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— Environment

Australia to get Southern Hemisphere's largest solar PV plant

With plenty of sun-drenched, wide open spaces, Australia is an obvious place for large-scale solar power plants. It would seem that large reserves of coal, oil and natural gas, have on the other hand made it difficult for the country to wean itself off fossil fuels. But renewable energy is getting a boost down-under with the announcement of two solar projects, one of which will be the largest solar photovoltaic (PV) plant in the Southern Hemisphere. Read More
— Marine

SAMS wetsuits make surfers look less tasty

Worldwide, around 100 people are attacked by sharks each year. The anxiety this produces isn't helped by the fact that traditional black wetsuits make divers and surfers look like seals, and it’s not a good idea to dress up as a shark’s favorite snack before going into the water. Australian company Shark Attack Mitigation Systems (SAMS) is developing wetsuits designed to deter shark attacks rather than ring the dinner gong by using disruptive patterns that sharks have trouble seeing, or that make them think twice about attacking. Read More
— Motorcycles Feature

A day in pictures: Melbourne's motorcycle paramedics

Jason Learmonth is a paramedic with a difference. Instead of an ambulance, he gets around town on a motorcycle that's kitted out with almost every piece of clinical equipment an ambulance carries. It's part of a trial that's putting two of these machines on the road in Melbourne, Australia, for three years to discover whether the bike's ability to get into hard-to-reach places and move through congested traffic is useful enough to make it a permanent part of the Ambulance service. I followed Jason around for an afternoon to capture some of his extraordinary working day in pictures. Read More
— Architecture

Other Architects envisions new official residence for Australia's Prime Minister

The official residence of Australia's current Prime Minister (known as "The Lodge") was only ever intended to offer temporary accommodation when constructed back in 1925. To celebrate this year's Canberra centenary celebrations, the University of Canberra and the Gallery of Australian Design invited architects to produce a modern replacement for the venerable lodge. Sydney-based Other Architects duly produced its "A House That Floods" concept. Read More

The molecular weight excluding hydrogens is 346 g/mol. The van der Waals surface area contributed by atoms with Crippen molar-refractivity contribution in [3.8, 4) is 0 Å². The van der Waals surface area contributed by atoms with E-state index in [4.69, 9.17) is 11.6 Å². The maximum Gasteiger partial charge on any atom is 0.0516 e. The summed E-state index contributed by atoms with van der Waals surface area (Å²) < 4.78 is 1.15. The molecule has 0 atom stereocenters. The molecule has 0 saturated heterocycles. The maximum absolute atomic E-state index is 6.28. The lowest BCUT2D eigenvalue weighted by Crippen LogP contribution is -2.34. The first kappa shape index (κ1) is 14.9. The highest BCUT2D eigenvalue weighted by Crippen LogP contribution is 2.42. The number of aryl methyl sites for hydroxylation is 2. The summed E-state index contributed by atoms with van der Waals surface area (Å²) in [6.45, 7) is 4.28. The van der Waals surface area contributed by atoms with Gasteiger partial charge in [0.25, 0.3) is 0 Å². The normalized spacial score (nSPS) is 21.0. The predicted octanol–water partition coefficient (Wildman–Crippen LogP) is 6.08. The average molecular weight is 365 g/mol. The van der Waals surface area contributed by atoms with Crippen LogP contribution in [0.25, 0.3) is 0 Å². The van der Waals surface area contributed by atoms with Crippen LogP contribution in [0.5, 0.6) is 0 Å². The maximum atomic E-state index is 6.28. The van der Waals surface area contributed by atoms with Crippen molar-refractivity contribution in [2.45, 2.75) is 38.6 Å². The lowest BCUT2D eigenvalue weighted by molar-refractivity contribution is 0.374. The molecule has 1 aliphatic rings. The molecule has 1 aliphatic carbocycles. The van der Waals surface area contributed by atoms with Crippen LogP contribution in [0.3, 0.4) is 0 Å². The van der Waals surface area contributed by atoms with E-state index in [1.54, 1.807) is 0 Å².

— Architecture

From prefab skyscrapers to prefab houses, Klik claims to fit the bill

With Klik, Australian companies Elenberg Fraser and Unitised Building have come up with a prefabricated modular building system they claim is equally suited to knocking up a quick skyscraper as it is a modern, designer house. It makes sense, then, that the product is pitched at developers, architects and would-be homeowners, and that the multiple choice procurement procedure is identical for each. If you can tick a box, you can design a Klik building, more or less. Read More
— Science

Scientists clone extinct frog that gives birth from its mouth

Australian scientists have successfully revived and reactivated the genome of an extinct frog. The "Lazarus Project" team implanted cell nuclei from tissues collected in the 1970s and kept in a conventional deep freezer for 40 years into donor eggs from a distantly-related frog. Some of the eggs spontaneously began to divide and grow to early embryo stage with tests confirming the dividing cells contained genetic material from the extinct frog. Read More
— Architecture

The Stamp House: a self-sustaining, solar-powered cyclone shelter

Thanks to its tropical climate, Far North Queensland (FNQ), Australia, is a place where residents regularly have to deal with threats from the environment in the form of cyclones, while being mindful of their impact on the environment. One architectural firm has constructed a building that attempts to address both concerns simultaneously. Designed by Charles Wright Architects, the Stamp House in FNQ is a self-sustaining home that's sturdy enough to withstand a Category 5 cyclone. Read More